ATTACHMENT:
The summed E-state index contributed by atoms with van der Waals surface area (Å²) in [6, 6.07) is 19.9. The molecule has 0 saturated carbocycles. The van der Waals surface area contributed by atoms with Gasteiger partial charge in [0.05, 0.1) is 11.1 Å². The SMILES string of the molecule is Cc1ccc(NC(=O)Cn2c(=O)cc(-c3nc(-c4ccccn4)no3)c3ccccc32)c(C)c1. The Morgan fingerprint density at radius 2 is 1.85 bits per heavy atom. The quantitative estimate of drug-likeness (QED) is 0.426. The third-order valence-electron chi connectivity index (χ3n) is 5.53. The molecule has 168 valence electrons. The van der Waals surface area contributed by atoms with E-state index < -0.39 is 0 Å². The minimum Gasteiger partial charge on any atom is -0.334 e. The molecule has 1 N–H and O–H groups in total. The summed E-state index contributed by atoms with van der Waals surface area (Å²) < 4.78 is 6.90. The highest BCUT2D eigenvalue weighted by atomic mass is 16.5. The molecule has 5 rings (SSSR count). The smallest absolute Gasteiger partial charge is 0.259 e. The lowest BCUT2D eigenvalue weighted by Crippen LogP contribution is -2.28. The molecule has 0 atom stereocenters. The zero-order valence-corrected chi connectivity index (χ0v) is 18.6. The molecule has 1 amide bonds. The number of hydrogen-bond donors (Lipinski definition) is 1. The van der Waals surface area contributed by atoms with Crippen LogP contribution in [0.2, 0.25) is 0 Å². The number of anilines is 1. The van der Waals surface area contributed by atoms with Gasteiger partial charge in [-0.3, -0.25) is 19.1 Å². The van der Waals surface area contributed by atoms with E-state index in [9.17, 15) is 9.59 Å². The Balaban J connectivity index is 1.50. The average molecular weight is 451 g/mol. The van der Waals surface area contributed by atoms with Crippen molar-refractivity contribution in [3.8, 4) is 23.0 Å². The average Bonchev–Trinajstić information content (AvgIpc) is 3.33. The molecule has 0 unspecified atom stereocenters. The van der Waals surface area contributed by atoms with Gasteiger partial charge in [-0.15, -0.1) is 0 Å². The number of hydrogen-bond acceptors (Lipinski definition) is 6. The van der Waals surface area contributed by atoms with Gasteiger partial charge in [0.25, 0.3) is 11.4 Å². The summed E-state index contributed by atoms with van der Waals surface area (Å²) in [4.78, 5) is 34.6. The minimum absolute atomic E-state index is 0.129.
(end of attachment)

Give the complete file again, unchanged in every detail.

The summed E-state index contributed by atoms with van der Waals surface area (Å²) in [6, 6.07) is 19.9. The molecule has 0 saturated carbocycles. The van der Waals surface area contributed by atoms with Gasteiger partial charge in [0.05, 0.1) is 11.1 Å². The SMILES string of the molecule is Cc1ccc(NC(=O)Cn2c(=O)cc(-c3nc(-c4ccccn4)no3)c3ccccc32)c(C)c1. The Morgan fingerprint density at radius 2 is 1.85 bits per heavy atom. The quantitative estimate of drug-likeness (QED) is 0.426. The third-order valence-electron chi connectivity index (χ3n) is 5.53. The molecule has 168 valence electrons. The van der Waals surface area contributed by atoms with E-state index < -0.39 is 0 Å². The minimum Gasteiger partial charge on any atom is -0.334 e. The molecule has 1 N–H and O–H groups in total. The summed E-state index contributed by atoms with van der Waals surface area (Å²) < 4.78 is 6.90. The highest BCUT2D eigenvalue weighted by atomic mass is 16.5. The molecule has 5 rings (SSSR count). The smallest absolute Gasteiger partial charge is 0.259 e. The lowest BCUT2D eigenvalue weighted by Crippen LogP contribution is -2.28. The molecule has 0 atom stereocenters. The zero-order valence-corrected chi connectivity index (χ0v) is 18.6. The molecule has 1 amide bonds. The number of hydrogen-bond donors (Lipinski definition) is 1. The van der Waals surface area contributed by atoms with Crippen LogP contribution in [0.2, 0.25) is 0 Å². The number of anilines is 1. The van der Waals surface area contributed by atoms with Gasteiger partial charge in [-0.3, -0.25) is 19.1 Å². The van der Waals surface area contributed by atoms with E-state index in [9.17, 15) is 9.59 Å². The Balaban J connectivity index is 1.50. The average molecular weight is 451 g/mol. The van der Waals surface area contributed by atoms with Crippen molar-refractivity contribution in [3.8, 4) is 23.0 Å². The average Bonchev–Trinajstić information content (AvgIpc) is 3.33. The molecule has 0 unspecified atom stereocenters. The van der Waals surface area contributed by atoms with Gasteiger partial charge in [-0.15, -0.1) is 0 Å². The number of hydrogen-bond acceptors (Lipinski definition) is 6. The van der Waals surface area contributed by atoms with Gasteiger partial charge in [0.25, 0.3) is 11.4 Å². The summed E-state index contributed by atoms with van der Waals surface area (Å²) in [4.78, 5) is 34.6. The minimum absolute atomic E-state index is 0.129.